- Mundane: Probably the most terrifying one: the tree might just be that: only a tree, just the way Sarah perceived it while visiting it alone for the very first time before Constance's arrival. It's precisely the manuscript, written by a clearly insane Harvey, that lodges itself in Sarah's just as clearly unstable mind, while she's still coping with Amanda's death, and triggers a severe bout of hallucinations and paranoia. No supernatural causes whatsoever, just a result of reading the wrong kind of book at the wrong time while being in an unstable state of mind, coupled with an overactive imagination. That last explanation may seem less probable at first, however there are several (easily overlooked) hints at various points of the novel that the actual, physical events connected to the tree, such as the deaths of several people, have not been reported widely, outside the sources that Harvey describes - which Sarah is in no position to check thoroughly. It is quite possible that all of the folktales about the tree and the grisly events connected to it were invented by Harvey and occur only in his book.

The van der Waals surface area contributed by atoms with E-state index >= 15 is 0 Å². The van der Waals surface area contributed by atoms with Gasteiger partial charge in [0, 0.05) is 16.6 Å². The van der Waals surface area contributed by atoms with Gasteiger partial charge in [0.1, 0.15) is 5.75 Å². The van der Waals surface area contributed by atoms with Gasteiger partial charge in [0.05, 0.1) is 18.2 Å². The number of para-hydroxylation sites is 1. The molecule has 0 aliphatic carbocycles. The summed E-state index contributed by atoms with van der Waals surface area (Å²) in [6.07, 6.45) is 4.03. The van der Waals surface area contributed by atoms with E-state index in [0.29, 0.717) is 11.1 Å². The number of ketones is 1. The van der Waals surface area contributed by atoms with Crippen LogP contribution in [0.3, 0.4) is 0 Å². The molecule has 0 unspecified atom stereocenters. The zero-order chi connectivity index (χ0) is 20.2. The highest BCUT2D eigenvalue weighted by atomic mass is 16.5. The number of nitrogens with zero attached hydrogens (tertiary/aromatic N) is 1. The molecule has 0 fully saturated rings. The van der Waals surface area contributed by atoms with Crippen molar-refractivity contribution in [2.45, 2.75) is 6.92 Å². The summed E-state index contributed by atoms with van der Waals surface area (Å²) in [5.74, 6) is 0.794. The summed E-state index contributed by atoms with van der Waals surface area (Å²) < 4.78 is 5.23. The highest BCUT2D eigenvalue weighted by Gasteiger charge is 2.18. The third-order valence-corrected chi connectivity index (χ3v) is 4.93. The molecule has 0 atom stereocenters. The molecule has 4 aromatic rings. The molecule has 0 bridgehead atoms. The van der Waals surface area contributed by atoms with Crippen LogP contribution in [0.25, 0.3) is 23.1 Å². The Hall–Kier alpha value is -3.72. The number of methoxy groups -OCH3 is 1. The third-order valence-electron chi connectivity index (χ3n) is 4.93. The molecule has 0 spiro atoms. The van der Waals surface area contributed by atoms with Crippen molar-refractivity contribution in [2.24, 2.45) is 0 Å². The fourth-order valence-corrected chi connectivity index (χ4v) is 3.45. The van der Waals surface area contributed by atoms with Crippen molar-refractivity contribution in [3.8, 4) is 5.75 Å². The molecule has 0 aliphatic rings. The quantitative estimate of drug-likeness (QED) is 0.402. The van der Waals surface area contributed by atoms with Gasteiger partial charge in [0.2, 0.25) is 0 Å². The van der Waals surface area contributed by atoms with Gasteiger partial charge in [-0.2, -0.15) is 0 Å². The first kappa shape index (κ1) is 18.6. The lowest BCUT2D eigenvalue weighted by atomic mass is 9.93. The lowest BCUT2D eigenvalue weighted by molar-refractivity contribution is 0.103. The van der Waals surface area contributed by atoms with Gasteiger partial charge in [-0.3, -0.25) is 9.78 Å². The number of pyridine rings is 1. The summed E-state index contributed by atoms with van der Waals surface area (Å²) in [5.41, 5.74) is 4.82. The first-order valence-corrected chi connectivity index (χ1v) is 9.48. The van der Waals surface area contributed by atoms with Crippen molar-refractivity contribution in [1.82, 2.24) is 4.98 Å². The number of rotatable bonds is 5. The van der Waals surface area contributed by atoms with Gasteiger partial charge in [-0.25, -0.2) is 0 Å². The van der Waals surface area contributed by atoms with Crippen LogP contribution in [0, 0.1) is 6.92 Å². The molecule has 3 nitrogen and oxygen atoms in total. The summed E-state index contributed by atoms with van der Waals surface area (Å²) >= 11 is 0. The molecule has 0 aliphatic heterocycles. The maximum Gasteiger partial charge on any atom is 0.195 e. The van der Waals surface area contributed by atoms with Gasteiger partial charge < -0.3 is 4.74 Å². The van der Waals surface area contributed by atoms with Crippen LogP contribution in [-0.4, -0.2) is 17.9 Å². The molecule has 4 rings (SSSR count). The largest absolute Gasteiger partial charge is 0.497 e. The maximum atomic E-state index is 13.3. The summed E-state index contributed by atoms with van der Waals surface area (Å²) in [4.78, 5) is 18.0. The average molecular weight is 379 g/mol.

- Mind Screw: It's really impossible to tell what's real and what isn't. Only things mentioned in the prologue, which is a foreword written by Sarah's editor, can be nailed down as true, and there aren't very many of those.
- Nightmare Fetishist: Amanda made custom artwork on commission from such people. Her specialty can best be described as "photographing what cannot be photographed."
- Our Ghosts Are Different: Discussed Trope, neither Sarah or Constance believe in an afterlife or the supernatural. Still they speculate on the existence and nature of ghosts, settling on glitches in space-time.